James Kenealey covid-19
The new Keep Britain Working Job Index has shown that job postings have started to increase month-on-month as the UK winds down its furlough scheme from August.
The figures, which are taken from job site reed.co.uk, show that July job postings showed a month-on-month increase in 30 of 36 sectors analysed with job creation stabilising across the board.
Each month, the Reed Job Index tracks the number of jobs, salaries on offer and applications per job against a baseline. The index has been seasonally adjusted to reflect the seasonal changes in the recruitment market since January 2010, with the index date being taken from January 2020.
Despite this positive news, job postings are down 58% in comparison to last year and applications per job roughly doubled when compared to January 2020, indicating that there remains a dark shadow of unemployment in the economy following Covid-19 restrictions.
The Keep Britain Working campaign was first launched by recruiter REED in the aftermath of the 2008/09 financial crisis and in light of the recent global pandemic and associated economic impacts, the campaign has been re-launched. The scheme supports the re-deployment of workers from struggling sectors to in-demand ones and helps share the best ideas that will get people back into employment. Morson is leading the northern presence to help match up businesses with essential workers and find new roles for those who have found themselves out of work. In July, Morson was part of a webinar as part of Keep Britain Working with REED CEO James Reed.
Commenting on these figures, Ged Mason OBE, CEO of the Morson Group, said:
“The shakeup to our economy in the last six months has been like nothing we have seen before and are likely to ever see again. Though, while headlines about the jobs market have tended to be negative during this period, there are positives to report on. Although job counts are down overall compared to January, roles in sectors such as health and medicine have surged. There are regional differences across the UK but it truly is an employer’s market, with average applications per job doubling in the last six months. This puts the onus on the applicant to sell themselves and ensure their experience and compatibility shines through.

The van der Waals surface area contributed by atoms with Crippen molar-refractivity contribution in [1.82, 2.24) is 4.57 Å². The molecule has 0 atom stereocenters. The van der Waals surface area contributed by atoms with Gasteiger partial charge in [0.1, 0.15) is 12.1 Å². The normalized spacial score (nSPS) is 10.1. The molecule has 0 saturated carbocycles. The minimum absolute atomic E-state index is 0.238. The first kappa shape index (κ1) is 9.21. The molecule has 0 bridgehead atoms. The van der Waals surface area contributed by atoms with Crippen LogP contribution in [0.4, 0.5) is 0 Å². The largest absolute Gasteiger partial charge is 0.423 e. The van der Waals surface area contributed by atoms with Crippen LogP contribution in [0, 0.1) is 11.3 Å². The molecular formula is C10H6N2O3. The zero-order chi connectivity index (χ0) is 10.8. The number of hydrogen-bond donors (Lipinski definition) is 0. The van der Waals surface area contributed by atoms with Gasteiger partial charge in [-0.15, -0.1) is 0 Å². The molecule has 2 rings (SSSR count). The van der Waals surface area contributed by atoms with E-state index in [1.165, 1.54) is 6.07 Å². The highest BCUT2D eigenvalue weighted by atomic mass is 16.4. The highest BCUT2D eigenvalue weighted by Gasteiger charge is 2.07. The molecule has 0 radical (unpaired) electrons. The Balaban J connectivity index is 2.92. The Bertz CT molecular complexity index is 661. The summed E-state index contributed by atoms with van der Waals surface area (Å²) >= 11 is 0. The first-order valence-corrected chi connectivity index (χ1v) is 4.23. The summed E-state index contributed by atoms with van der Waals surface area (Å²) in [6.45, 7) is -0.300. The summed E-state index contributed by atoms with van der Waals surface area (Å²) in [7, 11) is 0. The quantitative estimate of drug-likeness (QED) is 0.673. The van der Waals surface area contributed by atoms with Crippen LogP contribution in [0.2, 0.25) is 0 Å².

Industries we expect to thrive in coming months include construction and engineering, largely as a reaction to the Chancellor’s Summer Economic Update. The Prime Minister’s promise to ‘build, build, build’ was reflected in Sunak’s announcement; initiatives such as apprenticeship bonuses, cuts to stamp duty and investment into wider infrastructure should see the creation of hundreds, if not thousands, of jobs, while vital projects like HS2 will be accelerated further.”
James Reed, the co-founder of Keep Britain Working and chairman of Reed, said:
“We know that coronavirus has hit the UK hard. It has hit the world hard. But it is all about recovery now and that recovery is underway. Hopes of a V-shaped recovery were dashed earlier by disappointing GDP figures. Now ONS unemployment statistics suggest the UK’s economic trajectory could look more like a game of snakes and ladders. It’s clear that the road to recovery will be long and that there’ll be lots more ups and downs along the way.
“With a 13 percentage point increase in construction roles, a 5 percentage point increase in administration roles, and a 7 percentage point increase in engineering roles in the last month there are encouraging signs that we are starting to see the glimmer at the end of the gloom.
“Government and business will need to work constructively and creatively to help support the jobs market – our Keep Britain Working campaign is doing exactly this. By bringing together business leaders and workers we’re now developing ideas such as reforming National Insurance, improving employment law and expanding research and development that will support the jobs market and help us recover from this economic upheaval.”